What About the Other Bluebirds?
The eastern bluebird has drawn the most attention, but the West's two species have also needed a helping hand
The Crushed and bent feathers on the mountain bluebird's shoulder were, for Art Ayles worth of Ronan, Montana, a revelation. The year was 1982, and the amateur naturalist was deep into a project to aid mountain and western bluebirds. His plan was simple: Put out nest boxes. After all, the same strategy was providing refuge for the eastern bluebird with great success. All three species had been in a serious decline, and all three could presumably benefit from nesting boxes.
To Aylesworth's consternation, even though western bluebirds had taken to the digs okay, few mountain bluebirds had moved in. And now, on this spring morning, a bird flew to one of his nearly 400 boxes, stuck its head in the hole and tried to squeeze inside. When it turned away, its ruffled shoulder told all. "Good grief, the hole's too small," Aylesworth whispered to himself.
That moment ten years ago was one of the more obvious reminders of an oft-overlooked truth about this country's bluebirds: With subtle variations in size, coloration and habitat, the three species are not created equal. Not only that, they don't all share the same level of support from bluebird fanciers. For more than a decade, the eastern bluebird has had at least one apparent advantage over the other two: Most of the 5,000 or so members of the North American Bluebird Society (NABS), formed in 1978, live in the East. So that's largely where these most organized of bluebird fanciers build and put up nest boxes, monitor survival rates and discourage house sparrows and starlings from using the structures.
Of course, you don't have to be a society member to build boxes. And you certainly don't have to be in the East. Back in 1982, when Aylesworth noticed that his box hole didn't comfortably accommodate the mountain bluebird, he designed his own "hole tap" drilling tool to enlarge entrances by a sixteenth of an inch-just large enough to admit bluebirds, small enough to discourage undesirable squatters. He then took a week off from his job as an insurance agent to remodel hundreds of boxes, and shipped the tool to other western bluebirders, urging all to do the same.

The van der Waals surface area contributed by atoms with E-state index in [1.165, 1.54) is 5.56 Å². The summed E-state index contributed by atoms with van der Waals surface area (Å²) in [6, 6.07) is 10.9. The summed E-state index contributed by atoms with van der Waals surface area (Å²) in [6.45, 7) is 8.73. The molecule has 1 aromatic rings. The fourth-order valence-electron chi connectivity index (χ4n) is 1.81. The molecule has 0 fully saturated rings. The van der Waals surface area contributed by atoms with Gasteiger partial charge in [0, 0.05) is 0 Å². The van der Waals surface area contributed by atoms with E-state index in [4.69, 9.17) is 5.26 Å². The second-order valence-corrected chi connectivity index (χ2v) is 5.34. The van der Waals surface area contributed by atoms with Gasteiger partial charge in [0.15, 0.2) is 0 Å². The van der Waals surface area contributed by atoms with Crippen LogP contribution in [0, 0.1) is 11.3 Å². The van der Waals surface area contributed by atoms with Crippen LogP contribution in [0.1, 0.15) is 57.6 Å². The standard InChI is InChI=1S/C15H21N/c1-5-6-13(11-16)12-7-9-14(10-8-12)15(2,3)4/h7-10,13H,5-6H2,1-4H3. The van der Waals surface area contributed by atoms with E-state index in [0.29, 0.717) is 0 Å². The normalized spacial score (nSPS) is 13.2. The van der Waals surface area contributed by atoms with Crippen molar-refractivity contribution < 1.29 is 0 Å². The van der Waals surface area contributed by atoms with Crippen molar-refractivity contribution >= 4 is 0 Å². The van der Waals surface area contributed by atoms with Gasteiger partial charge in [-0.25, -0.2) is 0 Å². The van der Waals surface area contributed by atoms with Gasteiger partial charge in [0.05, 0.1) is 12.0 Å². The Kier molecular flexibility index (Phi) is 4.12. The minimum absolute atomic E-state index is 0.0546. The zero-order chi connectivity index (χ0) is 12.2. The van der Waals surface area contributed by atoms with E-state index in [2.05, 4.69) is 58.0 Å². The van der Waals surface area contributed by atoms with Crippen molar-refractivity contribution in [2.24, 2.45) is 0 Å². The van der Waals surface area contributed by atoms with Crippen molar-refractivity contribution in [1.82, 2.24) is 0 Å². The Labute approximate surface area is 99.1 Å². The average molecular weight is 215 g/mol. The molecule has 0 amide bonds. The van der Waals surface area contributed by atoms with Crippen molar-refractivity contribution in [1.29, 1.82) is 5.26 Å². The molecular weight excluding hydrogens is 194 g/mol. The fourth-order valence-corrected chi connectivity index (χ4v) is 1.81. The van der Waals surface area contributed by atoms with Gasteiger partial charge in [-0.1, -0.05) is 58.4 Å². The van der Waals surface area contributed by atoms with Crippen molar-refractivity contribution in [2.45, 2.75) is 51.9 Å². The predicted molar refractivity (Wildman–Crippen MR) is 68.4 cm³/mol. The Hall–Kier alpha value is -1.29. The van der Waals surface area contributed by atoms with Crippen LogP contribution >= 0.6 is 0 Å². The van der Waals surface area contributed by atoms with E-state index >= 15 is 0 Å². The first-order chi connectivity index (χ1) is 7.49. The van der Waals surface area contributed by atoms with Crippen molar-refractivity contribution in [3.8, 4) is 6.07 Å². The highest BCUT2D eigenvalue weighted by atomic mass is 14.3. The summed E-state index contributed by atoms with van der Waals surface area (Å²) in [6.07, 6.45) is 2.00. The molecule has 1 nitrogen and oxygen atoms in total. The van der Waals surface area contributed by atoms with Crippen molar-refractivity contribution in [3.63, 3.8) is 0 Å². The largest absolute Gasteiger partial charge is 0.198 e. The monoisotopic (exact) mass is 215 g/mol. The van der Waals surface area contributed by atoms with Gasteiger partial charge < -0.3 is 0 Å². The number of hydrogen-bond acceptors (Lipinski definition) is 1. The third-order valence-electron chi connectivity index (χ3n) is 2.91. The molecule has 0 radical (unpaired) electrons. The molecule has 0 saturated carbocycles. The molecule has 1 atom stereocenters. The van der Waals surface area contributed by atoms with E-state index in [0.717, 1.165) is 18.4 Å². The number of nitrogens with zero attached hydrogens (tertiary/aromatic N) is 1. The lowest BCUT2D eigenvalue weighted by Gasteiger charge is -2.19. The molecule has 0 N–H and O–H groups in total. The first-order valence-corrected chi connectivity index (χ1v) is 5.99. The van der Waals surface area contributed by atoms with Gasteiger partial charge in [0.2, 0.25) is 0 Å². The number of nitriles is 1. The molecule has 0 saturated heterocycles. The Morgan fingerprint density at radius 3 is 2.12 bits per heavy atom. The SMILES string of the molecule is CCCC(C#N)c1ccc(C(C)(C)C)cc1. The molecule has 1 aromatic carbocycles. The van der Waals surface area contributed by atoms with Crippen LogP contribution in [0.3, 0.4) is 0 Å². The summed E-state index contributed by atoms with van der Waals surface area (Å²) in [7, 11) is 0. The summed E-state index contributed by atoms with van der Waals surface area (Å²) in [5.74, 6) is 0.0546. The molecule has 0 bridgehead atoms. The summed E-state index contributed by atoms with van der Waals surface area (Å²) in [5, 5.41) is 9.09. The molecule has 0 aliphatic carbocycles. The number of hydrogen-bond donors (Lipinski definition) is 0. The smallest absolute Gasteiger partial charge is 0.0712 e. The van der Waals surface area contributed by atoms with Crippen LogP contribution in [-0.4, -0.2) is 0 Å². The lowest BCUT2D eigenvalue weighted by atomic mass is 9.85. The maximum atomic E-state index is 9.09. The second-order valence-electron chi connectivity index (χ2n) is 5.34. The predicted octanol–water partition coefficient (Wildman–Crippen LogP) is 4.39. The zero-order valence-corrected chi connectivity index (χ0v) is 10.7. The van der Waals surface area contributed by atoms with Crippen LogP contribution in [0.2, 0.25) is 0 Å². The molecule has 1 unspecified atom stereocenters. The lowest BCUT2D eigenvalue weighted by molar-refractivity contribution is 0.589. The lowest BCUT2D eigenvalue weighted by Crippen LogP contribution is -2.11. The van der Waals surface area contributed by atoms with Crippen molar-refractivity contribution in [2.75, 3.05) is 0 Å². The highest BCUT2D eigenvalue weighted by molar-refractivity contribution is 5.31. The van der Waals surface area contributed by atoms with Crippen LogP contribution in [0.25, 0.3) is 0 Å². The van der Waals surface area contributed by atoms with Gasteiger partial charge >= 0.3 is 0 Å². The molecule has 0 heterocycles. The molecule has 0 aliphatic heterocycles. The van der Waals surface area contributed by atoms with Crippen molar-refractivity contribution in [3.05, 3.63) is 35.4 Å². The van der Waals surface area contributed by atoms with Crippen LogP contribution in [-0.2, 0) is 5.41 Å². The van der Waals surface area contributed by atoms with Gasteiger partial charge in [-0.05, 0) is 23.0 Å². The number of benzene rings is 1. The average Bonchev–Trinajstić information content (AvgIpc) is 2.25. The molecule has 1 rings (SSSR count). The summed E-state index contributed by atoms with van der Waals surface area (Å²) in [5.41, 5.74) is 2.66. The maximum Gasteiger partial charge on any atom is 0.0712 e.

Bluebirds are members of the thrush family, kin to robins and native only to North America. Eastern bluebirds occupy the United States and southern Canada east of the Continental Divide. The western and mountain species generally stay west of the Great Plains, from Alaska to Texas. A reddish breast and throat distinguish the eastern male. The western male sports the same red breast but with a bright blue throat. And mountain bluebird males show pale blue or white in place of the red. Females mimic male coloration, but with muted blues that often descend into soft grays. Biologists are at a loss to explain why bluebirds are blue-though, like many other creatures, males' brighter colors help them attract females in breeding competition.
According to the U.S. Fish and Wildlife Service's annual Breeding Bird Survey, eastern bluebird populations have increased by 2.3 percent over the survey's 26 years (the survey tracks trends but not actual population numbers). Mountain bluebird populations remain essentially stable, while western bluebird numbers have declined an average 2.2 percent per year. "If that decline continues much longer, western bluebirds could become rather scarce," says survey coordinator Bruce Peterjohn. Typically, western bluebird numbers rise slightly for several years, suffer a sharp decline, then rise again. Severe weather may help explain this pattern.